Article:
Antioxidant Supplements Fuel Lung Cancer in Mice
Article date: January 31, 2014
By Stacy Simon
Swedish researchers have found that giving antioxidant supplements to mice with small lung tumors caused the tumors to grow more quickly, become more invasive, and kill the mice faster than tumors in mice not given the supplements. The researchers say the findings point to a need for more research to determine the value and safety of these supplements in people.
Antioxidants are made by plants and are found in fruits, vegetables, beans, and grains. Because eating a wide variety of plant-based foods has been shown to provide many health benefits including lowering cancer risk, some people speculate that taking antioxidant supplements can help prevent many health problems. However, scientific evidence has not been able to show that taking supplements is as good for long-term health as eating the foods they come from.
Some of the better-known antioxidants include beta carotene, ascorbic acid (vitamin C), and vitamin E. Most studies involving antioxidants have disappointed researchers hoping to find a disease-fighting powerhouse. For example, studies have shown that taking large amounts of vitamin E not only does not prevent prostate cancer, it may actually increase the risk. Other studies found a link between beta carotene and lung cancer.
Colleen Doyle, MS, RD, Director of Nutrition and Physical Activity at the American Cancer Society, says a distinction has to be made between antioxidant supplements and the foods they come from. “A number of trials which gave high-dose beta carotene supplements to people at high risk for lung cancer were actually stopped early because those people were developing lung cancer at higher rates,” she said. “Foods rich in beta carotene may be helpful in reducing the risk of lung cancer, but much of the research on beta carotene supplements suggests quite the opposite, at least for subgroups of the population.”
In the Swedish study, researchers compared the effects on mice of a normal diet to a diet with either additional vitamin E or a relatively low doses of acetylcysteine. Acetylcysteine is an antioxidant that is sometimes prescribed to people with chronic obstructive pulmonary disease (COPD) to thin out their mucous and help them breathe better. The mice were exposed to a virus that causes lung tumors to develop. More and worse tumors developed in the mice exposed to the antioxidant supplements than in the mice fed a normal diet.
“The take-home message from these trials is that antioxidants do not protect against cancer,” said study author Martin O. Bergö, PhD. “It may even increase the risk of some forms of cancer.”
The study was published January 29, 2014 in Science Translational Medicine.
Antioxidants, lung cancer, and people
In addition to studying antioxidants in mice, the researchers also tested antioxidants on human lung cancer cells in the laboratory. They found similar results: The antioxidants increased the growth of human lung cancer cells. According to Bergö, this suggests the findings might apply to people with lung cancer.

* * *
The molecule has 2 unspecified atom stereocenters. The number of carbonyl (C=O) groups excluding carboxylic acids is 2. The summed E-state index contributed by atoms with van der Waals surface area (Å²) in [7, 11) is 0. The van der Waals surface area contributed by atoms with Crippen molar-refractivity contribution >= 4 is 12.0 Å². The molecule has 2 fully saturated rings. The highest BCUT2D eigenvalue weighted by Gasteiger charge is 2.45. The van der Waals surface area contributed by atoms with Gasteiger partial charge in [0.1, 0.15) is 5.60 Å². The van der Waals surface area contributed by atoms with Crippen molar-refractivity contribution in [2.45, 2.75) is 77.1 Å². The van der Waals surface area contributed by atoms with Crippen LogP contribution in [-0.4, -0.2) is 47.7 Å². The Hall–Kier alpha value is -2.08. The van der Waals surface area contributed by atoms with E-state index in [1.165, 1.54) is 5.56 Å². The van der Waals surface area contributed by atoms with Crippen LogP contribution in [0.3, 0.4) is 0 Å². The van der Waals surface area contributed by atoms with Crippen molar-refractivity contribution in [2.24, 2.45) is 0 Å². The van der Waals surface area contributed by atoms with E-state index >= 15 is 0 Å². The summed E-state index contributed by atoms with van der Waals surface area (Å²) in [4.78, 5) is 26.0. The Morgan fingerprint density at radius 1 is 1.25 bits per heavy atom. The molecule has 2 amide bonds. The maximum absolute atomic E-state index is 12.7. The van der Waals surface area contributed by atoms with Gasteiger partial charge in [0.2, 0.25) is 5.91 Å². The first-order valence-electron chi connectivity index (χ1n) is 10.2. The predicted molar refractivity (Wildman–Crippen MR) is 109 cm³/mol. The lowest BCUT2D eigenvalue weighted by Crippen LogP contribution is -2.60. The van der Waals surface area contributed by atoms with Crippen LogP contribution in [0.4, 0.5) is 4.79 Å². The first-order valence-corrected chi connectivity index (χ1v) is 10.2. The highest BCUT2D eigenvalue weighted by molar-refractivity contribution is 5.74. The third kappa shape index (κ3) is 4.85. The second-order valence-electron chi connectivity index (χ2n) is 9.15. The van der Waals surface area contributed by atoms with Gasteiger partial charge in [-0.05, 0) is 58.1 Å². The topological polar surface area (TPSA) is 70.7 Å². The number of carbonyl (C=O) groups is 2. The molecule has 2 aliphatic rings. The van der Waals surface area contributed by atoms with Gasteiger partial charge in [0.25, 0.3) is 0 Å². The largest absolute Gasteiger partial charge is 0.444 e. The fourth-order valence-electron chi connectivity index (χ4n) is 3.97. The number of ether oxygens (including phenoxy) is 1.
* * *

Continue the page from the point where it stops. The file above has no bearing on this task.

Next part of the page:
“If you have lung cancer or an increased risk of developing lung cancer, for example if you are a smoker or if you have a lung disorder like COPD, taking extract antioxidants might be harmful. If you have a small, undiagnosed lung tumor, it could speed up the growth of the tumor.”
Bergö emphasized that recommendations for the general population cannot be made based on the study, which did not test antioxidant supplements in people. He said the findings raise questions about the safety of antioxidant supplements and demonstrate the need for more research. He said further study is especially needed to determine whether acetylcysteine is causing an increased risk of lung cancer in people with COPD.
According to Doyle, while there is not good evidence that antioxidant supplements are helpful in reducing cancer risk, and in some cases may be harmful, it’s also important to consider the fact that many people who are being treated for a chronic disease, such as cancer, are also taking supplements. Doyle said this is an issue patients should discuss with their health care team. “Some types of supplements may interfere with or counteract the treatment that is being given, so patients should absolutely discuss this issue with their doctors, and make an informed decision on whether a particular supplement – first and foremost – is safe for them to take.”
Antioxidants in food
According to Bergö, people should not stop eating fruits, vegetables, beans, and whole grains because of the study. “You’d have to eat a lot of antioxidant-rich foods to get up to the levels of the supplements,” he said. “Nothing in the research points a finger at antioxidant-rich foods.”
In fact, the American Cancer Society recommends a primarily plant-based diet that includes at least 2½ cups of vegetables and fruits each day and whole-grain rather than refined-grain foods. According to Doyle, this recommendation is based on many different studies showing a positive benefit in reducing the risk of a variety of different types of cancer. ”Focus on eating colorful fruits, vegetables and whole grains each day. It’s likely that the synergy of all those nutrients working together is what is helpful in reducing cancer risk, and you just can’t get that out of supplement.“
Citation: Antioxidants Accelerate Lung Cancer Progression in Mice. Published January 29, 2014 in Science Translational Medicine. First author Volkan I. Sayin, University of Gothenburg, Gothenburg, Sweden.
Reviewed by: Members of the ACS Medical Content Staff
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